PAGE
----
JMde Guz­man on why it ‘isn’t dif­fi­cult to fall in love’ with costar Rhian Ramos

Philippine Daily Inquirer - - ENTERTAINMENT - By Marinel R. Cruz

At first, ac­tor JM de Guz­man said he found Rhian Ramos, his costar in the new film “Kung Paano Siya Nawala,” in­tim­i­dat­ing.

“To be hon­est, I felt in­tim­i­dated by her in the be­gin­ning. I had a hard time look­ing into her eyes,” JM ad­mit­ted. “I later re­al­ized she is ac­tu­ally very hum­ble and down-to-earth.”

The ac­tor fur­ther ob­served that Rhian “isn’t dif­fi­cult to fall in love with. That’s why it’s also easy to work with her.”

“On the set, she is pas­sion­ate and very giv­ing as a coac­tor. It also helped that we’ve had sev­eral in­tense work­shops with Joel (Ruiz, their di­rec­tor) be­fore we started film­ing. We had a lot of bond­ing mo­ments,” he added.

“Kung Paano Siya Nawala,” which JM co­pro­duced un­der TBA Stu­dios, tells the story of Lio, a quiet and with­drawn young man who finds it dif­fi­cult to con­nect with other peo­ple due to his af­flic­tion: face blind­ness—a cog­ni­tive dis­or­der char­ac­ter­ized by an in­abil­ity to rec­og­nize faces.

But the in­hib­ited Lio finds him­self open­ing up to the world when he falls in love with Shana (Rhian), a beau­ti­ful free spirit who has se­crets of her own. Lio’s unique con­di­tion—and the bag­gage that comes with it—brings a com­pli­cated twist to their love story.

JM ex­plained why he ended up be­ing its co­pro­ducer. “The film went through a lot of things be­fore its cast­ing was fi­nal­ized. It was re­ally a has­sle but Direk fought hard for the film. It came to a point when we all agreed to help each other just so the project would push through.”

He added that, in choos­ing a project, “what mat­ters to me are the ma­te­rial and the peo­ple I will be work­ing with.”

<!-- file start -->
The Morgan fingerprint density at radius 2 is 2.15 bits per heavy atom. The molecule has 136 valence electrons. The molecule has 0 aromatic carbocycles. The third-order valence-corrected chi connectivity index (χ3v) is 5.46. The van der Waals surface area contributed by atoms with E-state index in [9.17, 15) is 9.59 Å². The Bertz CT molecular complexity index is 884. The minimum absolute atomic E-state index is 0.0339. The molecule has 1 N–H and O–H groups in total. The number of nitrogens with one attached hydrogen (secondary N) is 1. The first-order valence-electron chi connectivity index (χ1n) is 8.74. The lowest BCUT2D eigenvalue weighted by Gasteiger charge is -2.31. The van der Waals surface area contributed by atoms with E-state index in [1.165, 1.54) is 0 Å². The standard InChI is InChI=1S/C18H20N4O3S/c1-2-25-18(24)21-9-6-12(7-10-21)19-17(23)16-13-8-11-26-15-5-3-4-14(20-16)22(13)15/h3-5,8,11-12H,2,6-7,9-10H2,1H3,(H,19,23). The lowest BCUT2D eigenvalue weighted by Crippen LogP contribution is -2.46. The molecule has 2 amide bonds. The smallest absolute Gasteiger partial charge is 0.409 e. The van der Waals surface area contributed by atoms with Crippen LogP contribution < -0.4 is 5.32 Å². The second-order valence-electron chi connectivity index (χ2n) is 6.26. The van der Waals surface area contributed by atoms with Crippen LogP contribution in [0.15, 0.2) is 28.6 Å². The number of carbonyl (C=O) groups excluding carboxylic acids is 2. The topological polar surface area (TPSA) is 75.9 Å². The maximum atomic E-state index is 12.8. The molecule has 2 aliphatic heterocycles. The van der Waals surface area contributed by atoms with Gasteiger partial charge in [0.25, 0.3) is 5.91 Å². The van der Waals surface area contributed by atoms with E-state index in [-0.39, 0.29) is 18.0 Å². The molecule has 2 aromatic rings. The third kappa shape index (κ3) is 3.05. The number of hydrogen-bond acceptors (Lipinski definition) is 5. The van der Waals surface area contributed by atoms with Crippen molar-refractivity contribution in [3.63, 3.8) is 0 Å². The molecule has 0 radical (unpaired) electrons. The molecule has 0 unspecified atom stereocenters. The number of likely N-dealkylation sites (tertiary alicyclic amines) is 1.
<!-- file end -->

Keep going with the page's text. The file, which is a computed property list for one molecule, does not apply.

Joel, who cowrote the script, said he was grate­ful to JM and Rhian for be­liev­ing in the project, “for car­ing enough that they ac­tu­ally in­vested in it, lit­er­ally and fig­u­ra­tively.”

He added that face blind­ness has been tack­led in other movies abroad, but not lo­cally. “It serves as the hook of the story, but the movie is all about per­sonal ex­pe­ri­ences,” he said.

Joel said that in his re- search, he came across peo­ple who claimed to be af­flicted with the con­di­tion. “They couldn’t as­so­ciate peo­ple’s faces with their names,” he ex­plained. “I also got to talk to a lot of neu­rol­o­gists. Here in the Philip­pines, doc­tors have yet to di­ag­nose a per­son with the con­di­tion, prob­a­bly be­cause we don’t have the means to do it here.”

The difficulty in mak­ing the film was that there was no ac­tual lo­cal re­search, the wri­ter­di­rec­tor said. “We used our cre­ative li­cense for this one, but they’re all based on doc­u­men­ta­tions of the con­di­tion.”

JM is now busy pro­mot­ing “Kung Paano Siya Nawala” (opens Nov. 14), his big-screen project af­ter the suc­cess­ful run of his af­ter­noon drama se­ries “Araw Gabi” on ABS-CBN.

“What I have now is enough for me to not go back to my old ways,” he de­clared.

The ac­tor had been to a drug re­ha­bil­i­ta­tion fa­cil­ity twice for al­co­hol ad­dic­tion. “What’s wrong about me then was that I wasn’t ap­pre­cia­tive of the things I was given. That’s why when I en­coun­tered prob­lems, be it big or small, I would fall down,” JM ex­plained.

“I didn’t give value to what I had back then. Now, with the op­por­tu­ni­ties I was given when I re­turned to show biz, I feel that I have more than enough,” he said.

Rhian Ramos (left) and JM de Guz­man

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